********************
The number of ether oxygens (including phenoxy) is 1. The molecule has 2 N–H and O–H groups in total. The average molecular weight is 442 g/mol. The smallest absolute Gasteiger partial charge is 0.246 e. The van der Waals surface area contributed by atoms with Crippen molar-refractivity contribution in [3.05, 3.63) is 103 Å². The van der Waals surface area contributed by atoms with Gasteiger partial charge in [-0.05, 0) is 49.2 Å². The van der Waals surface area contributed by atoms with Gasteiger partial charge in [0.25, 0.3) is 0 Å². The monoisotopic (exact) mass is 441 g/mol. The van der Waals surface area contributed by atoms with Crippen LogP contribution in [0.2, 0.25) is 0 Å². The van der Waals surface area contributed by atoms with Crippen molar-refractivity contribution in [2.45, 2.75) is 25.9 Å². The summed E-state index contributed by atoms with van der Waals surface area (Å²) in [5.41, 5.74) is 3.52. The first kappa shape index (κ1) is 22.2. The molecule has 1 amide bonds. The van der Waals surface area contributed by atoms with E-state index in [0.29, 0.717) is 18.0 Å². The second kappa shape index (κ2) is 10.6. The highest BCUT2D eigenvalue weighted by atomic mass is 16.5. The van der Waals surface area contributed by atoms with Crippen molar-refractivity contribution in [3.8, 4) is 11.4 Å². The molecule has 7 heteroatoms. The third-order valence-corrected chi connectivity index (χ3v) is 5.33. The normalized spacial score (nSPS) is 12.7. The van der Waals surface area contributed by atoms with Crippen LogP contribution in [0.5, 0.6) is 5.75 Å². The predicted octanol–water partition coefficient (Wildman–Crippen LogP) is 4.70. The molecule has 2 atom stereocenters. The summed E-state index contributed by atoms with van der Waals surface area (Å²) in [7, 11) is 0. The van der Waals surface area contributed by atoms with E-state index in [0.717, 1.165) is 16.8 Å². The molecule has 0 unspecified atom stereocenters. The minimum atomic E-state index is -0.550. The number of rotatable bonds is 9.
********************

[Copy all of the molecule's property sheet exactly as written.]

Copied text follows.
The number of ether oxygens (including phenoxy) is 1. The molecule has 2 N–H and O–H groups in total. The average molecular weight is 442 g/mol. The smallest absolute Gasteiger partial charge is 0.246 e. The van der Waals surface area contributed by atoms with Crippen molar-refractivity contribution in [3.05, 3.63) is 103 Å². The van der Waals surface area contributed by atoms with Gasteiger partial charge in [-0.05, 0) is 49.2 Å². The van der Waals surface area contributed by atoms with Gasteiger partial charge in [0.25, 0.3) is 0 Å². The monoisotopic (exact) mass is 441 g/mol. The van der Waals surface area contributed by atoms with Crippen LogP contribution in [0.2, 0.25) is 0 Å². The van der Waals surface area contributed by atoms with Crippen molar-refractivity contribution in [2.45, 2.75) is 25.9 Å². The summed E-state index contributed by atoms with van der Waals surface area (Å²) in [5.41, 5.74) is 3.52. The first kappa shape index (κ1) is 22.2. The molecule has 1 amide bonds. The van der Waals surface area contributed by atoms with E-state index in [0.29, 0.717) is 18.0 Å². The second kappa shape index (κ2) is 10.6. The highest BCUT2D eigenvalue weighted by atomic mass is 16.5. The van der Waals surface area contributed by atoms with Crippen molar-refractivity contribution in [3.8, 4) is 11.4 Å². The molecule has 7 heteroatoms. The third-order valence-corrected chi connectivity index (χ3v) is 5.33. The normalized spacial score (nSPS) is 12.7. The van der Waals surface area contributed by atoms with Crippen LogP contribution in [0.5, 0.6) is 5.75 Å². The predicted octanol–water partition coefficient (Wildman–Crippen LogP) is 4.70. The molecule has 2 atom stereocenters. The summed E-state index contributed by atoms with van der Waals surface area (Å²) in [7, 11) is 0. The van der Waals surface area contributed by atoms with E-state index in [0.717, 1.165) is 16.8 Å². The molecule has 0 unspecified atom stereocenters. The minimum atomic E-state index is -0.550. The number of rotatable bonds is 9.